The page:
GM Tips is our series to help Storytellers and Game Masters improve their craft and create memorable roleplaying experiences. Last week we talked about alignment swapping, so naturally, let’s swap and talk about sound effects. That makes total sense…
As tabletop gaming continues to rise in popularity, more-and-more tools and tricks become available for storytellers to enhance their tabletop games. Using soundtracks isn’t exactly an old trick (hell, I’ve been using Chrono Cross music for my games since its release), but it has gotten a lot easier. MP3 files of every song, soundtrack, or video game are organized on many a storytellers PC, but having the exact mood on demand for every scenario does take a lot of searching. Thanks to newer software like Syrinscape, having a full sound, background music, and sound effect board that works off a tablet means you can have a full range of atmosphere.
Why use a sound tool when storytelling though? Particularly paid ones when YouTube, Spotify, or MP3 files work for soundtracks just fine. At this point, you can google “D&D Ambience” and find 10-hour long soundscapes for everything from the Jungles of Chult to The Great Abyss. These soundscapes are handy in a pinch, but are repetitive and lack dynamic or character personal natures that other tools offer. Plus, if you are going to storytell in a modern or cyberpunk game—you’ll need to up your sound effects since those soundscapes aren’t as common.
Like any tool for storytelling, we need a proper time to use it. Here are some key points if you are pondering sound immersion at your table.
I’ve found nothing that gets me in sync with a character of mine more than music. Like an anime intro that plays to the montage of every character in the campaign, character soundtracks create an instant connection. Many players (raises hand) have entire albums for their character with a variety of songs to help get them into a role-playing mode. There’s no reason you can’t use this as a storyteller.
Try finding a theme song for every adventure you run or every session even. At the end of a campaign, you can put them all together and have a soundtrack for your game. These often aren’t played at the table during the live session, but a nicer out-of-game tribute to the events and actions that have happened. Another cool trick is to have a library of “epic win” and “epic fail” songs on hand. When you are running combat that has clearly swung to one side or the other—play the music and switch to narration mode to close out the scene. It has a better impact than rolling out the last few dice to no fanfare.
Sound As Mood Setting
Fantasy campaigns have boring sound settings (tosses down storyteller glove). There are only so many “leaky dungeon” soundscapes or boring ethereal Elven forest music I can take before I want to drill my brain out. When it comes to fantasy settings, I still prefer instrumental music unless I really want to create some horror. Then maybe some howling wind is up to your alley. Syrinscape fits perfectly here because you can time in different background noises like creaking doors or the distant sound of ravenous wolves. Yet its modern-day and cyberpunk settings that sound immersion become wickedly cool.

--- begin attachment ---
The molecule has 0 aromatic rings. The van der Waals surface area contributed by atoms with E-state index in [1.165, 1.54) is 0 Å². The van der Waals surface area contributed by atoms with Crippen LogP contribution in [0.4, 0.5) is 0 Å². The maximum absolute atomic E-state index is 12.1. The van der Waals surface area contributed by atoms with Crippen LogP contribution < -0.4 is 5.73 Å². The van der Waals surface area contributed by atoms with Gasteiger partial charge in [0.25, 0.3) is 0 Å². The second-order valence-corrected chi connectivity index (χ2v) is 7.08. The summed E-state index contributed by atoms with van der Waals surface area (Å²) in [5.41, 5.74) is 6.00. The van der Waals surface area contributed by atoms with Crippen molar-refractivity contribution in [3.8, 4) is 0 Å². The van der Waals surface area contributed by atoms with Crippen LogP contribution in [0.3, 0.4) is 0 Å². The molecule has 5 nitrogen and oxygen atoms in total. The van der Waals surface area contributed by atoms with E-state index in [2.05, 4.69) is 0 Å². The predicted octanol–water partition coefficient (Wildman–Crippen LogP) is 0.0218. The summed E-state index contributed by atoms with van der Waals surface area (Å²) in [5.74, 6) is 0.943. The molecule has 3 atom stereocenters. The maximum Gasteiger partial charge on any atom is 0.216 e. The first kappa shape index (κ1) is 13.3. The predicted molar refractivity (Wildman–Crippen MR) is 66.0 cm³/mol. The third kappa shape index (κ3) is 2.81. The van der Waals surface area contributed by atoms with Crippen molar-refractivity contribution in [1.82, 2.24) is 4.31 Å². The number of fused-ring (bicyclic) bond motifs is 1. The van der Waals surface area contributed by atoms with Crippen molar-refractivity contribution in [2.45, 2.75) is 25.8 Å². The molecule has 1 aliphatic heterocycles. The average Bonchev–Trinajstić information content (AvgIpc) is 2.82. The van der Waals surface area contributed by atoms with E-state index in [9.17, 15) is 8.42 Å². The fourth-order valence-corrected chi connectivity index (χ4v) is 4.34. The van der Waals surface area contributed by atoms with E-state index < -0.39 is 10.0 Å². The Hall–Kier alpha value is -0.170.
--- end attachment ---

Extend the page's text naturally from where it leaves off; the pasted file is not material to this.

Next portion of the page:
The new Cyberpunk 2020 rules set and soundtracks from Cyberpunk 2077 fit perfectly into science fiction, cyberpunk, urban fantasy, and many other modern campaigns. Real music that is compelling and interesting to listen to but still fades well into the background. The occasional chatter, bar glasses chinking, or even a concert being started up complete with mic check. If you’re running a Shadowrun campaign, it makes for the perfect immersive setting to meet your Johnson contact. I can’t recommend enough how handy the sound sets are for modern-day campaigns in creating an immersive environment where it’s sorely needed.
In fantasy campaigns, there is enough of a disconnect for players to imagine walking through the Elven forest. A little sound can enhance that and bring them further home. In modern-day campaigns, the sound is essential to separate your players from the living room to the seedy night club.
When To Use Sound Effects
Sound effects for spells and explosions are whimsical and cute, but more of a novelty at the table. Players tend to focus on the sound of the storytellers’ voice and your cadence when you are narrating and pausing to cue up a sound effect actually breaks immersion more than it enhances it. It’s, for this reason, I say to avoid overloading your players’ audible senses with a plethora of repeated sound effects for every action… but they do have a place.
Sounds of crying children or people pleading for help as the party races through combat to save hostages is a perfect example of when to use a sound effect. Try to locate sounds (or use a sound toolset), that works well for an event, rather than an effect, that is happening in the current scene. Characters are in a dungeon? Find some low-key fleshy torture sounds. Characters are in a serene garden? Find some sound effects of running water. The magic formula here is the current scene, low-key soundtrack, the sound effect of an event.
Of course, having the sad-trombone effect is always good for laughs on a timely critical fail.
Ever use sound effects to great effect? Let us know in the comments below!
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Featured Image by: Eddy-Shinjuky Cyberpunk 2077 Concept Art – A New Girl In Town
Rick Heinz is the author of The Seventh Age Series, Dread Adventures, and a storyteller with a focus on D&D For Kids, Wraith: The Oblivion, Eclipse Phase, and an overdose of LARPs. You can follow the game or urban fantasy related thingies on Twitter or Facebook or reach out for writing at [email protected]